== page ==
Thank God for the word "redemption". God redeems. God makes us whole. Jesus, when in the midst of the most broken, made a habit of being present and loving them. The people who had fingers pointed at them because of their "sins", those who were outcasts, those who were "less than" for whatever reason, were always welcomed and loved by Jesus. They were forgiven. They were loved. We are loved. You, me, Whitney, Michael, Amy, Elvis. Loved and redeemed. I have to think that in God's eyes they were never drug addicts or alcoholics. They were broken. Lost for a time yet found. That one sheep that strayed, so loved by the shepherd that he left the flock to find them. They are home. Too soon by my standards but home nonetheless.
We make mistakes. We do things we're not so proud of. We say things we wish we could take back. Sometimes we are forgiven by the people we know and love. Some times we are not. We are never unforgiven by God. When we're lost we're found. Last night someone lost a daughter in a room on the 4th floor of the Beverly Hilton Hotel. Someone lost a mother. Someone lost a friend. I hope that I'll remember that the next time I decide to start pointing the finger at the next "fall from grace". I hope we'll all remember it. Good thing that God never forgets. Lost and then found.
Ellen and I once danced on the beach to the voice of Whitney Houston. It was sunset. One of my greatest memories. I've loved Whitney ever since. Thanks for the memory. I will miss you.
Thursday, February 9, 2012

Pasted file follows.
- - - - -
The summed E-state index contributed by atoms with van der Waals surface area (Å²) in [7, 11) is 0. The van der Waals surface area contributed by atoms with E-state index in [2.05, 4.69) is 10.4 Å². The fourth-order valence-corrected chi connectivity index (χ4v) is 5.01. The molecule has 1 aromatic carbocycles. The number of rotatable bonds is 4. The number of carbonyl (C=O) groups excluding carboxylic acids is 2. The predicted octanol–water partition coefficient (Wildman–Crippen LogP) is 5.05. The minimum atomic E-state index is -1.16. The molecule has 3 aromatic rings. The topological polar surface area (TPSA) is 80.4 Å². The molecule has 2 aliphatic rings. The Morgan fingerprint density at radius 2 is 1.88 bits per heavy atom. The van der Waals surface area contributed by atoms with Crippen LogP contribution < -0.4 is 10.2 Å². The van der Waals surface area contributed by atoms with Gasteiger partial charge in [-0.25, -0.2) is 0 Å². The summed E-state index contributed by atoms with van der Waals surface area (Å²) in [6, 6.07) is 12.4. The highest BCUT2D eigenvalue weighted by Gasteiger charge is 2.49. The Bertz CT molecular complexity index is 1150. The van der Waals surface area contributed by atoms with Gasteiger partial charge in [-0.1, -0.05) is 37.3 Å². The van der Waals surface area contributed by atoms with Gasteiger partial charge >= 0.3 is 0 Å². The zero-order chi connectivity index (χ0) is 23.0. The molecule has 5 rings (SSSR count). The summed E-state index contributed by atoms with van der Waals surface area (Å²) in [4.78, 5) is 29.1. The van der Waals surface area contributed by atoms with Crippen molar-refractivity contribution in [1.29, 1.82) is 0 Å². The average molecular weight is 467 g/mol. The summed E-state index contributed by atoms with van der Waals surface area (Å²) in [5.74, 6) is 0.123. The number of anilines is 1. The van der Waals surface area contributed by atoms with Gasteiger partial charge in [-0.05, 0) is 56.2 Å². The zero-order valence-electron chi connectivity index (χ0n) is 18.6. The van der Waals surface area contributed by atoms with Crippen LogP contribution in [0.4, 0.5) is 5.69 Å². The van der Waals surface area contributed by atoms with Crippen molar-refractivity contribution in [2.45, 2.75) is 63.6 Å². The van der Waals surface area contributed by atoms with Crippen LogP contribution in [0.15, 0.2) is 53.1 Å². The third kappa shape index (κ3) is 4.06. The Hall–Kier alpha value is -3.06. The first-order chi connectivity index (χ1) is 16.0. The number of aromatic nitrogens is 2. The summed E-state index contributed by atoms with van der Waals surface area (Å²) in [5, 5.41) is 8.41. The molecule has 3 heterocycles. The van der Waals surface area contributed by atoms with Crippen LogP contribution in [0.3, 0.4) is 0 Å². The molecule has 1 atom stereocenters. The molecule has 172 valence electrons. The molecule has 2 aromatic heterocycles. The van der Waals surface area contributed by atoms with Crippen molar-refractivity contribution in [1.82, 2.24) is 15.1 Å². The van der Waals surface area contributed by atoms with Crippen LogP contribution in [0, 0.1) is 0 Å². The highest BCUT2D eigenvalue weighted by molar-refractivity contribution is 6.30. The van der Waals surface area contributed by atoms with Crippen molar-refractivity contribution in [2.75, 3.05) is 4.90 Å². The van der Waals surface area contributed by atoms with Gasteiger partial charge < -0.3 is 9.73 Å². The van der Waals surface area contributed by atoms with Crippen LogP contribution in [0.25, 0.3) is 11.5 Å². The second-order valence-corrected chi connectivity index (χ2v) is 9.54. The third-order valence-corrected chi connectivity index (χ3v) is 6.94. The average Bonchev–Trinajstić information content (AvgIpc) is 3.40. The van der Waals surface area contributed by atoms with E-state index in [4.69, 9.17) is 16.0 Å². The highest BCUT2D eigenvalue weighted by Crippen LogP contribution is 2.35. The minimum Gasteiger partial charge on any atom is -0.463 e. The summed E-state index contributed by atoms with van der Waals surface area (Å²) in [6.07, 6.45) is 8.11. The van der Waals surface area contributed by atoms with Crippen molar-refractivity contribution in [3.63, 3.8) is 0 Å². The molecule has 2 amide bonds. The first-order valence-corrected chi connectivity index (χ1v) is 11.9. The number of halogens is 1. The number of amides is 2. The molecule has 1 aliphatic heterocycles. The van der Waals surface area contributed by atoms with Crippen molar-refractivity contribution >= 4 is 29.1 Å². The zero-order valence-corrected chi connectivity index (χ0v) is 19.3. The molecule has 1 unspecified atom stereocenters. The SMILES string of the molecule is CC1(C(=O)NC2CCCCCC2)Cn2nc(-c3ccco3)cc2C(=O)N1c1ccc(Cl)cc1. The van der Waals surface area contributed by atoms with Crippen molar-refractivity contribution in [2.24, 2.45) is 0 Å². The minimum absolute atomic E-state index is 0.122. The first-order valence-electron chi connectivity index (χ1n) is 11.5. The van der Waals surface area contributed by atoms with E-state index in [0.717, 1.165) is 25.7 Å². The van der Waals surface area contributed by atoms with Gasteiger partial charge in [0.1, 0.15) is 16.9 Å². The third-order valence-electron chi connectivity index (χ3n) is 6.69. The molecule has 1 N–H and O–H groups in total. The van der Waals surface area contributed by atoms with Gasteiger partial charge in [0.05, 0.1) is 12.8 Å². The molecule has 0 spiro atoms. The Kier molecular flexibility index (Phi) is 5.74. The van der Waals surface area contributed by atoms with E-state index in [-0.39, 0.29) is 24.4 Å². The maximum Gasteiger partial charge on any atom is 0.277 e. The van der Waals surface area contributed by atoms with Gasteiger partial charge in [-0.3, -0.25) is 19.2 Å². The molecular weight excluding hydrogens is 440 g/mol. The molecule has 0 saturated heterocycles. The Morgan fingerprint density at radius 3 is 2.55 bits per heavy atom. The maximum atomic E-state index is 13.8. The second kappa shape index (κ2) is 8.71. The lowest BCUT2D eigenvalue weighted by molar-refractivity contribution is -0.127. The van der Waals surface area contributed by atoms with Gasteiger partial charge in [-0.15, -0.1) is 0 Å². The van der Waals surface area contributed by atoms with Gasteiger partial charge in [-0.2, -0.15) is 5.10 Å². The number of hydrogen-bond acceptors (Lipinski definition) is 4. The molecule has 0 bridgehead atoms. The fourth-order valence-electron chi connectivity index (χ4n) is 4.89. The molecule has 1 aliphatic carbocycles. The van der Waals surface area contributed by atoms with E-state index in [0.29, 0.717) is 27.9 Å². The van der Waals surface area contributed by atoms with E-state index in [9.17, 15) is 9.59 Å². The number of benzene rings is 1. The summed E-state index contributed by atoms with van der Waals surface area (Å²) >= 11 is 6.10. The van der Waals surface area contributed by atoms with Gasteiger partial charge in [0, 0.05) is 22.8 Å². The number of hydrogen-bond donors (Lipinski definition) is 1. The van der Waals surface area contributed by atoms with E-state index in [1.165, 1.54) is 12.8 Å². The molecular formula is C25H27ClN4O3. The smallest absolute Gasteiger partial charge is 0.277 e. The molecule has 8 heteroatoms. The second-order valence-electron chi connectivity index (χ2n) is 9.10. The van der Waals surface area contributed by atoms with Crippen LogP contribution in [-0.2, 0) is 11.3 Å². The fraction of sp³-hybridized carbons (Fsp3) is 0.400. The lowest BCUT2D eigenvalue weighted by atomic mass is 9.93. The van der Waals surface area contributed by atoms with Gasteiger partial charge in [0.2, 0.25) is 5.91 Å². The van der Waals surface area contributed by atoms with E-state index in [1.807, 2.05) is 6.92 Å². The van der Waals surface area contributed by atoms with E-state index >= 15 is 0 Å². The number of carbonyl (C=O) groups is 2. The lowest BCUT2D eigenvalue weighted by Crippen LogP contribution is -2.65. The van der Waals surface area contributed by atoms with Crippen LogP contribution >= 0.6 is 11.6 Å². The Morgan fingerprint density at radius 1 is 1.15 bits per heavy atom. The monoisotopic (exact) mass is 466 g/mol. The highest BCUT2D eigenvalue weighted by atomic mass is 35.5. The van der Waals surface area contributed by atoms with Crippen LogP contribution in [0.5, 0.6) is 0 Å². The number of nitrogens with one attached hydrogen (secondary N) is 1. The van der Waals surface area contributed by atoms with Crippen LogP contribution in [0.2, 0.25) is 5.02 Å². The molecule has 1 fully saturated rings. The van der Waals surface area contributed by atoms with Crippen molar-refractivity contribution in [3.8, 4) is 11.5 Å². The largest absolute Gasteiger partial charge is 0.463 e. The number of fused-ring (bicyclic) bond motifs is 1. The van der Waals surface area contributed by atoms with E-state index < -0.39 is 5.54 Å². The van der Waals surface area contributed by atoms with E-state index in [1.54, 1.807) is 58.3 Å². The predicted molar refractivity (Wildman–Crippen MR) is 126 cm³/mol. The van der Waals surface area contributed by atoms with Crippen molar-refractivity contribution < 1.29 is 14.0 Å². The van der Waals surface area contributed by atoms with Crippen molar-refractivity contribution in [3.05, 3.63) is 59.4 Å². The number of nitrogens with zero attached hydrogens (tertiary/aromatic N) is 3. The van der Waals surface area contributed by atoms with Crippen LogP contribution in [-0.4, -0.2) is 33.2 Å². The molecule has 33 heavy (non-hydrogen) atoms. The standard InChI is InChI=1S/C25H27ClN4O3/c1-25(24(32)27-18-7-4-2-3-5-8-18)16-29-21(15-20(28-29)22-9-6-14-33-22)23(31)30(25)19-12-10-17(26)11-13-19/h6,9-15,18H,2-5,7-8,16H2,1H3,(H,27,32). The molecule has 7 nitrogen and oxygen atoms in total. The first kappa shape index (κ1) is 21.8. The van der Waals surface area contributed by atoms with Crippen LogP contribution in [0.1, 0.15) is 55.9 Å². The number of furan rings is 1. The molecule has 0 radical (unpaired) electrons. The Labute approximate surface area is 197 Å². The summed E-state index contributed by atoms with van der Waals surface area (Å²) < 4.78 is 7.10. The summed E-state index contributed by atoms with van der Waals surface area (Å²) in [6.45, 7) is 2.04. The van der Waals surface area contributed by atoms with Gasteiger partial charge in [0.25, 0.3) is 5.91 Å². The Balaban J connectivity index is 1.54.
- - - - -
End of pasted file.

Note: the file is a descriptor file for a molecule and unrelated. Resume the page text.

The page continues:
The captain had just announced that we were about 180 miles outside of Houston. The flight attendants were prepping the cabin for landing. We'd been instructed to turn off our portable electronic devices. The "lead flight attendant" reminded us to "be careful when opening the overhead compartments because the contents may have shifted during the flight". For some strange reason he ended that final instruction with this rather cryptic remark, "in the event of an emergency evacuation please leave your carry on behind". My first thought was to try and figure out why he would have said something like that. I mean, it's like the roller coaster operator saying, "if the lap bar doesn't hold for the duration of the ride don't forget to hold on to the sides as best you can" as you begin the ascent to the top of the first 300 ft. hill. Some things I can figure out for myself. If the plane goes into a free fall at 20,000 feet I can promise you that my leftover Wagyu Kobe Beef steak from the night before that I've kept iced down all day in my carry on will be the very last think that I'm thinking about. Anyhow, the remark wasn't so much cryptic as it was prophetic. Within 5 minutes of his announcement the Continental 777 began to shake like it was sitting on top of the dryer in my laundry room. I have experienced turbulence before but never like that. The plane shook and dropped and climbed and then it shook and dropped and climbed all over again. I kept my eye on the flight attendants for any sign of panic. They acted like "no big deal" while I sat in my seat begging God not to orphan my son. I prayed like a crazy man. I looked out of the window fully expecting to see a lightening strike on the wing or a little monster looking thing throwing objects into the engine like I'd seen years ago in the movie "Twilight Zone" (see picture above). I'm not sure what the problem was out there but it was pretty severe. I tried to mock the flight attendants by acting interested in the tennis match that was playing on the little TV in front of me rather than my life that was flashing before my eyes...but to no avail. I made mega deals with God for the next 10 minutes. Get us out of this and I SWEAR that I will_______. Since we survived the ordeal I am left with a lifetime of promises to keep, all made on the night I thought we were going to die on the plane. Interesting. As soon as the shakes began I was begging God for help. Call it prayer if you will. I call it groveling like a desperate soul on a plane.